When talking vintage, a fine line surely exists between the vintage item that makes you the envy of your design-eyed friends, and the vintage that makes you question an object's actual hygienic repercussions on your home. When the conversation becomes about vintage and antique rugs, as most conversations do(!), a whole new myriad of myths, musts and maybes are called into question— questions that are left best to the experts.
We spoke with connoisseurs from the industry's leading (and coolest) vintage rug sources: Sam Moradzadeh, CEO and creative director of woven, Benjamin Hyman, co-founder and CEO of Revival Rugs and Joyce Kong, the brand's co-founder and Head of Product, and Laura Hebden, the founder and designer behind Maven Collection.
They are harmonious in their belief that history is (almost) everything, and that make and materials are what will stand the test of time. See what else makes the list of five golden rules for shopping for antique and vintage rugs.
1. Learn Thy Story
"Origin is very important, especially when it comes to handwoven rugs. Turkey has a tradition of weaving that dates back hundreds of years and is one of the first civilizations to develop the craft of weaving, and certainly one of the most well-known to have honed the art. They're masters of their craft, and there really isn't a substitute for centuries of a rug-making tradition to draw from in creating beautiful, quality pieces." –Joyce Kong, Revival Rugs
2. Love Thy Design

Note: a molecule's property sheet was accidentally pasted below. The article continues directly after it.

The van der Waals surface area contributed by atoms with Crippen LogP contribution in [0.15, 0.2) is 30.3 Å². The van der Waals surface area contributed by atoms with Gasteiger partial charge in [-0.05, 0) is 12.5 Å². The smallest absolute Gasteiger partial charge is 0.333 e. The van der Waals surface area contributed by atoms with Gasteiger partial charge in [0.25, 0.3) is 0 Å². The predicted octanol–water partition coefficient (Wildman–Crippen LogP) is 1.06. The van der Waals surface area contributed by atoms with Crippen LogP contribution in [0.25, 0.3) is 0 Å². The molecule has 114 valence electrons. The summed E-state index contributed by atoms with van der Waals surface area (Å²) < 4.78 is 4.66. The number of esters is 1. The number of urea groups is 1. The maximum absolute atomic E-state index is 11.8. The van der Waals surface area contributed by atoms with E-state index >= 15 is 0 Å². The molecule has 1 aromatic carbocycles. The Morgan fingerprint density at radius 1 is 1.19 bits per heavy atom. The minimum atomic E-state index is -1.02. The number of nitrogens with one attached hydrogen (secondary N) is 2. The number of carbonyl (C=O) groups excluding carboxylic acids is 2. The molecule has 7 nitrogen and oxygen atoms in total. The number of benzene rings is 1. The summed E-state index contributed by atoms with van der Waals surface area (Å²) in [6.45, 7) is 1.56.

"An antique rug can ground and soften lines of a modern room, while the warmth of a vintage Moroccan rug can add a subtle edge to a more traditional room setting. Vintage flat weave Swedish style rugs are a fantastic addition to all styles of decor, with their modern graphic lines and beautiful vintage coloring." –Sam Moradzadeh, woven
3. Revel in Research
"If you are shopping online, make sure you have high resolution photos so you can see the quality. Most companies should provide you with additional photos if requested. If I'm outsourcing rugs, I look for quality, what repairs are required, and the overall aesthetic of the rug. If I'm shopping for me personally, I like to look at the utility of the rug. I might not put a long shaggy wool rug in my bathroom, so I do consider that when purchasing." –Laura Hebden, Maven Collection
4. Know Thy Process
"A lot of times people are looking for that buzzword 'handmade rug' and not paying attention to what processes that applies to. Many rugs are handwoven, but a quality vintage rug will be handwoven from handspun yarn. The differences between handspun yarn and machine-spun yarn are texture, thickness, and consistency. Machine-spun yarn is spun to be as thin as possible with a completely uniform thickness and texture, while handspun yarn has irregularities in thickness throughout the thread. Overall this means more wool is used in handspun yarn so if you lift a rug made from handspun wool, you'll find it will feel much more substantial and heavier than a rug made from machine-spun yarn." –JK
5. Love Thy (Industry) Neighbors
"Vintage rugs are versatile and work well with other rugs in the home. For instance, in my own home, I've layered a vintage rug on a classic jute rug from IKEA. I've also layered vintage rugs with a cowhide rug from South America to give the apartment an eclectic, modern look that draws from different eras. I appreciate rugs from different rug-making cultures like the Navajo kilims or Moroccan Berber carpets. I've always liked treasure hunting on platforms like Etsy and Charish." –JK